Trustee Review Process In Chapter 7 Bankruptcy
Chapter 7 bankruptcy cases are overseen by a trustee who is responsible for examining and liquidating assets to pay creditors. It’s important for the bankruptcy debtor to understand exactly how this process works so that they can do thing that will make the process go smoother.
Let’s take a closer look at the bankruptcy trustee review process:
The bankruptcy trustee will review the bankruptcy petition. They will make sure that it is done correctly and look at the assets and liabilities listed. It’s up to the debtor to make sure they have listed all of their assets and debts on their bankruptcy petition and that the forms are correct. If there are any obvious errors, the case may be dismissed.
Meeting Of Creditors
At the meeting of creditors the bankruptcy trustee will once again examine the bankruptcy petition and confirm with information with the debtor. If the debtor has made a mistake, forgotten to include information or needs to make a change, they can mention it at this meeting. However, it may be better to mention changes and errors to the bankruptcy attorney before attending the meeting of creditors so that changes can be made quickly. It’s important to note that the meeting of creditors is usually a quick process, only taking a few minutes.
Examination Of Exemptions
The bankruptcy trustee will examine the assets of the case and determine the amount of non-exempt property. If there is no non-exempt property in the bankruptcy case, the trustee will file a “Notice of No Assets” and discharge the case. However, creditors and the trustee can challenge bankruptcy exemptions. For example, if a debtor claims a vehicle as exempt and the trustee doesn’t agree, the trustee can challenge the exemption.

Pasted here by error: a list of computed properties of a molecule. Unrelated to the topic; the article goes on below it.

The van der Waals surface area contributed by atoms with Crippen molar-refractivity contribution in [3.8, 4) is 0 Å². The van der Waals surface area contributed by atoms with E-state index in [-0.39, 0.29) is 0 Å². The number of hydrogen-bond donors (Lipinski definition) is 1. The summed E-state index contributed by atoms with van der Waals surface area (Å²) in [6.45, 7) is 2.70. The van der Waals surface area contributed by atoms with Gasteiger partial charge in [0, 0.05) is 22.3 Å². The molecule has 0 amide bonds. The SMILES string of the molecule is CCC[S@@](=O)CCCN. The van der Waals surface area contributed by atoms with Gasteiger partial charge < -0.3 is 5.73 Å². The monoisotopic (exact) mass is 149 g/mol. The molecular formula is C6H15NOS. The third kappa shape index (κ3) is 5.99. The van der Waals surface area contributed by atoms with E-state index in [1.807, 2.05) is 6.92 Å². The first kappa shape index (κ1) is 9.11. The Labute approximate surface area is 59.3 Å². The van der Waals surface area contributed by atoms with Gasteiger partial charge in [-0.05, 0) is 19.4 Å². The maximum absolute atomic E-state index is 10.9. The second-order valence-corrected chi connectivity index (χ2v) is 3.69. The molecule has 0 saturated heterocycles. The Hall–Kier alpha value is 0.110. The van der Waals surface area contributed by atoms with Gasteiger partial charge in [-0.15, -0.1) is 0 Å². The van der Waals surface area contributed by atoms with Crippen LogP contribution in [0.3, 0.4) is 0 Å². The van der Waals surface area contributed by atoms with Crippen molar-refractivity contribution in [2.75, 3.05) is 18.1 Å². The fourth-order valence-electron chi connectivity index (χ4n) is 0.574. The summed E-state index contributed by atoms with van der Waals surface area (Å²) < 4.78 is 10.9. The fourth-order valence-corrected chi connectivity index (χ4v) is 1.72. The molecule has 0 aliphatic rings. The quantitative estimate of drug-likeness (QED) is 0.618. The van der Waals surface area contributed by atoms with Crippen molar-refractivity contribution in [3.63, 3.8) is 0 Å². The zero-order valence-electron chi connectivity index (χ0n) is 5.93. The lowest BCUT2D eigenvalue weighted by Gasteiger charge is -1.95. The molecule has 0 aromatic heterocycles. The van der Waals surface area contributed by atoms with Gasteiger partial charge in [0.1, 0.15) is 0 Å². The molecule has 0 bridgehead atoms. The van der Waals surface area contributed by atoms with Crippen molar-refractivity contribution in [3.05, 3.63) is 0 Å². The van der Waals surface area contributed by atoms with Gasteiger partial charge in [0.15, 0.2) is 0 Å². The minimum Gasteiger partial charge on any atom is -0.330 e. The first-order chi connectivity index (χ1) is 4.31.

If there are assets which are non-exempt, the bankruptcy trustee can liquidate the property and pay creditors. But before creditors are paid, the trustee deducts his/her administrative fees from the sales proceeds. Sometimes after doing calculations, the bankruptcy trustee concludes that the property is not valuable enough to warrant liquidating it. In this case the trustee will abandon the property and return it to the bankruptcy debtor.
It’s important to note that pro se debtors sometimes overlook valuable bankruptcy exemptions. The bankruptcy trustee will not educate the debtor about overlooked bankruptcy exemption.
Unlisted Hidden Assets
Sometimes the bankruptcy trustee will discover unlisted assets. When this happens the debtor is compelled to turn the property over to the bankruptcy trustee. Sometimes failure to list assets happens because of an innocent oversight or because a bankruptcy debtor received assets post-petition. For certain assets such as a lawsuit settlement, the debtor must list it if they were involved in a lawsuit prior to filing bankruptcy or if they knew there could be a possible settlement.